Earth Day every day, every few years

For as long as I can remember, kind of like the cycle of cicadas, there are occasional random years when everybody gets in to ecology. New ideas emerge each time. Each time we hope for the bad ideas to go away (water-saving shower heads?) but for the good ideas to stick (like curbside recycling). But what about the good ideas that somehow got forgotten?

Think back before texting, before satellite radio, before Purell, when we were riding around in minivans, playing Duck Hunt, watching Police Academy movies. This was before carbon offsets, before hybrid cars, before An Inconvenient Truth. But a different brand of conservation was in fashion. The suburban tradition of the balloon launch was scrapped out of concern for the birds. We celebrated Earth Day in school assemblies. I remember businesses actually showing an environmental conscience. Supermarkets collected garbage bags for recycling and McDonald’s had recycling bins in its restaurants for paper and styrofoam.

In our town, convenience stores sold insulated plastic mugs for coffee. If you bought one and kept reusing it, you got a discount each time you bought coffee at the store. My mom, who was mainly a tea drinker, had one in the car. So did every other mom I knew. This was a sensible idea and eliminated disposable coffee cups.

Today, this idea has been completely forgotten. Why? Blame Starbucks. Now if you drive up to a Starbucks, you drive away with a hot drink in a paper cup with a plastic lid and a cardboard sleeve, all disposable. The flow at an espresso bar doesn’t allow a customer to hand the barista a reusable cup and have it handed back filled with coffee. It would gum up the works. Plus it would seem so… down-market! And as goes Starbucks, so goes Dunkin’ Donuts, McDonald’s, 7-Eleven, the supermarket, everywhere.

Coffee cups are a needless waste. Lately, Starbucks seems good at solving problems. They should solve this one.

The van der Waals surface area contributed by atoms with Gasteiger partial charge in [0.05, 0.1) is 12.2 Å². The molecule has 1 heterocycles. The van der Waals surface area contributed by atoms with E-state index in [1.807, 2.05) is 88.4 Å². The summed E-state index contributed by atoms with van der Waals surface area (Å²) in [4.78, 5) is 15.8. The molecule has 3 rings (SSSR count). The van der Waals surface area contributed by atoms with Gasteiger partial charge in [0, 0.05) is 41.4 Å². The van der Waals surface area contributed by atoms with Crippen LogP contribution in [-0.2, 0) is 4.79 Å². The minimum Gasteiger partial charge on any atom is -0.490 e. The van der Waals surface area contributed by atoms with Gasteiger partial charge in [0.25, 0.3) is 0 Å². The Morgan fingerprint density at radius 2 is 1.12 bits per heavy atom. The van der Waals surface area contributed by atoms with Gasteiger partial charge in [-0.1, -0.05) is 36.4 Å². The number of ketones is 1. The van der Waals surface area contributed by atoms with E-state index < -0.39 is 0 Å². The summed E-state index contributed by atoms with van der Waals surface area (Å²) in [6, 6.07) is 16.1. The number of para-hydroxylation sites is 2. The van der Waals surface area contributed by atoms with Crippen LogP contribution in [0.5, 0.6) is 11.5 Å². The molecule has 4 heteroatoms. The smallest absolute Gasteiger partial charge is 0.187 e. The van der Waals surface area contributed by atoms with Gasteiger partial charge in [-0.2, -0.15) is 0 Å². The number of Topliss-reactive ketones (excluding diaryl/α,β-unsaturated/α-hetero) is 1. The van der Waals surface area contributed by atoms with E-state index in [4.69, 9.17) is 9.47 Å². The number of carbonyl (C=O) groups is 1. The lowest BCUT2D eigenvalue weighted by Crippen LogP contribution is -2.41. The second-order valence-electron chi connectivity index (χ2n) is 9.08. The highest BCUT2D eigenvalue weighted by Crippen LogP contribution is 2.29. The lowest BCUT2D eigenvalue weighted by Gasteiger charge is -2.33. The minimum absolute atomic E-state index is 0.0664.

Mon 31 Mar 2008 12:00 pm   //   Posted in: Mixes, Music, The suburbs

Top 10 underrated 90s songs

Friday night, 1994. Somewhere in the Baltimore suburbs, a 14-year-old kid is lying on his back in the dark, listening to WHFS’s “Top 11 at 11” on his Sanyo walkman.

Inspired by Sheena Beaston, here are my top 10 most underrated songs of the 90s. For no particular reason, I’ve limited my choices to modern rock songs.

Listen to the whole playlist at Muxtape (this link will not work forever).

* * *

10. The Men – Church Of Logic, Sin, & Love (1992)
Anybody remember The Men? I love the lyric about Kennedy in Life magazine.

9. R.E.M. – Strange Currencies (1994)
Michael Stipe channeling Dylan’s “Like A Rolling Stone.” This was from R.E.M.’s Monster CD.

8. Drugstore – El Presidente (1998)
That’s Thom Yorke from Radiohead on vocals. I got this song on a CMJ sampler, but it was on Drugstore’s White Magic for Lovers CD, apparently.

7. Son Volt – Windfall (1995)
I didn’t discover this song until I went through an alt-country phase in college. From the Trace CD.

6. Oasis – Don’t Look Back In Anger (1995)
From What’s the Story Morning Glory? I once heard a guy playing this song in the subway and it sounded great.

5. Midnight Oil – Blue Sky Mine (1990)
The better of Midnight Oil’s two radio hits. (The other was “Beds Are Burning.”) From Blue Sky Mining.

4. Local H – All the Kids Are Right (1998)
A band apologizes to its fans for a poor concert. It’s an anti-rock song! From the CD Pack Up the Cats.

3. Superdrag – Sucked Out (1996)
Great hook. “Look at me, I can write a melody, but I can’t expect a soul to care.” From Regretfully Yours.

2. Elastica – Car Song (1995)
Elastica songs were so short, they were often the only thing that fit at the end of a mix tape.

1. Freedy Johnston – Bad Reputation (1994)
Listen to Freedy Johnston’s sublime self-confidence: “Don’t you think I’ve heard the talk? Nobody’s gonna tell me who to love.” From This Perfect World.